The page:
To register for any screenings, visit www.dcls.org/events or call (717)234-4961 and choose option 6.
Life projected: Find History and Enchantment with Free Movies at The Library
Lights! Action! Showtime! It’s movie night at The Library!
The Library events calendar is stocked with movies for visitors of all ages, from searing documentaries to the dazzling animation of the famous Studio Ghibli.
“We like to hold community-building events, where parents can watch movies with their kids in a larger setting,” said Library Programming and Outreach Administrator Tynan Edwards.
For younger audiences, The Library’s flicks often tie into a culturally related take-home craft, such as learning origami for a recent screening of Moana. For last year’s presentation of Hidden Figures, viewers went home with a free copy of the Margo Lee Shetterly book that inspired the movie.
Films are often connected to the month’s heritage theme. This February, viewers can see Loving, for the moving story of Richard and Mildred Loving, who fought for and won a 1967 U.S. Supreme Court ruling abolishing interracial marriage bans then in place in many states.
“These are nice arthouse films that may not be available elsewhere,” said Edwards. “You’re not going to find Loving on Netflix. You’d have to buy it, but we’re showing it for free. We’re trying to find those movies that tell a great story and can be shown to as broad an audience as possible. It’s a way to spark conversations or discover a new point of view.”
For Women’s History Month in March, The Library partnered with Delta Sigma Theta sorority for a screening of episode 2 of The 1619 Project, the Emmy-winning series based on the New York Times’ exploration of the history and lasting repercussions of slavery.
Chapter 2 addresses the impact of slavery on women’s bodies and reproductive rights for “an unflinching look at the history of the United States,” said Edwards. “Some would call it controversial, but The Library doesn’t mind being a center for those conversations.”
In a preview of coming attractions, The Library is partnering with local nonprofits to explore the possibility of showing movies made in languages other than English. The films can help viewers connect with world cultures and allow immigrant residents to enjoy a night at the movies in their native languages.
“It helps in our endeavor to make The Library someplace everyone can go,” said Edwards. “Just by sharing those viewpoints, it allows us to show a way of life that either connects people to where they’re from or draws people in to learn something new about a culture, a race, a religion, a piece of American history, or a piece of cultural relevance. Movies are a great medium for that.”
Film series also help highlight The Library’s purpose as a place for more than books, Edwards said – although it never hurts if a non-reading child who comes for a movie “might walk out with a book.” Library staff are always available to help with reading recommendations for learning more about the film’s subject.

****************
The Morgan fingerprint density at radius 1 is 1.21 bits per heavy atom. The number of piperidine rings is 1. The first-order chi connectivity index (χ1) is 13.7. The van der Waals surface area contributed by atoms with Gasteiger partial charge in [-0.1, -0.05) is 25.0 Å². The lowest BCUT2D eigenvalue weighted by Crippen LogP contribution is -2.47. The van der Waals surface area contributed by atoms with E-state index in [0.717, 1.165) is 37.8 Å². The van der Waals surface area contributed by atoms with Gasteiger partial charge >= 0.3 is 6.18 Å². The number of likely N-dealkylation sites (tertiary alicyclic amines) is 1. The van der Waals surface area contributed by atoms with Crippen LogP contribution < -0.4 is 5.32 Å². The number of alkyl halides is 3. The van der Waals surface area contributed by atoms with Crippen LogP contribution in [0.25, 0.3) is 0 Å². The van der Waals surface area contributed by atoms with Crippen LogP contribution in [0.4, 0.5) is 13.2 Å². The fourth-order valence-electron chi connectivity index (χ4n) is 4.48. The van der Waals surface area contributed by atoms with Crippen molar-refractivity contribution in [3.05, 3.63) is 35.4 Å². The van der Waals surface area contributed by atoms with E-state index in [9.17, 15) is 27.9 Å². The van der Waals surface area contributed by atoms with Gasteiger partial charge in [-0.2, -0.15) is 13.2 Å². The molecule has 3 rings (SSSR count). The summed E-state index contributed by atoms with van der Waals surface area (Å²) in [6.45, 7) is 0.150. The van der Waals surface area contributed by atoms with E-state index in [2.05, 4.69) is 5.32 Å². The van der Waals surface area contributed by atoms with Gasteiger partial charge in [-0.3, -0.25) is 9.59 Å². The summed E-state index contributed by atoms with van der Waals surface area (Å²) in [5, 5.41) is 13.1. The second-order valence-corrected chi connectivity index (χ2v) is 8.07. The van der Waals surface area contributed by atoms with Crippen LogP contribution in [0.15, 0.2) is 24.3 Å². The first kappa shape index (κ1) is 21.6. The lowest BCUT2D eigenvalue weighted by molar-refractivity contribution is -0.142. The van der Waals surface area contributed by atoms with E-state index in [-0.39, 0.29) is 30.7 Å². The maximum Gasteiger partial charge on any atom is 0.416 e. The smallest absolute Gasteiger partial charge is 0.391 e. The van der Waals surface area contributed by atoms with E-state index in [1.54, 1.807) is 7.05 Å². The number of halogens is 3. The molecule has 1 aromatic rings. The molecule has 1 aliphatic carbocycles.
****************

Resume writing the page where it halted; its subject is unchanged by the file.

“It allows us to bridge a connection with something we know they like because they’re here to see it,” Edwards said.
The enchantment of Studio Ghibli
If you're unfamiliar with Studio Ghibli, its films open new realms in the possibilities of animation. Since 1984, the Japanese studio has produced 24 movies steeped in artistic bedazzlement, with subject matter that may or may not be suitable for younger audiences – but is distinctly not Disney.
“The animation is so meticulous, and the cinematography is so beautiful and well done,” said Youth Services Coordinator Samantha Lowe. “And the stories are timeless.”
The American ratings are posted at www.dcls.org and in Compass for each film. The film shown in January, My Neighbor Totoro, is a G-rated tale of childhood.
“There isn’t a clear villain in the story,” said Lowe. “There are conflicts. There’s a plot, of course, but it’s about experiencing childhood through the eyes of a child. The stories are so powerful. They’re great for so many ages.”
The Library’s Studio Ghibli series is scheduled for one movie per month, two showings each. The series was inspired by The Library’s Anime Club, where teens share their love of anime and manga while exploring Japanese culture through food and crafts.
The club members love Studio Ghibli films, Lowe noticed. She also saw that arthouses often host Studio Ghibli festivals, so why not bring them to Library visitors for free entertainment?
“I just love offering these free opportunities for people to come together for something we love,” said Lowe.
Movies at Dauphin County Library System:
Black History Month: Loving, 2 p.m. Feb. 18, East Shore Area Library, for ages 13+. Registration required.
Women’s History Month: The 1619 Project, 3 p.m. March 17, East Shore Area Library, for ages 16+. Registration required.
The Year of Ghibli: Winter 2024, Whisper of the Heart, rated G, 2:30 p.m. Feb. 11 and 25; The Cat Returns, rated G, 2:30 p.m. March 10 and 24. All screenings are at East Shore Area Library. Registration is required and limited. Check www.dcls.org and quarterly editions of Compass for future screenings.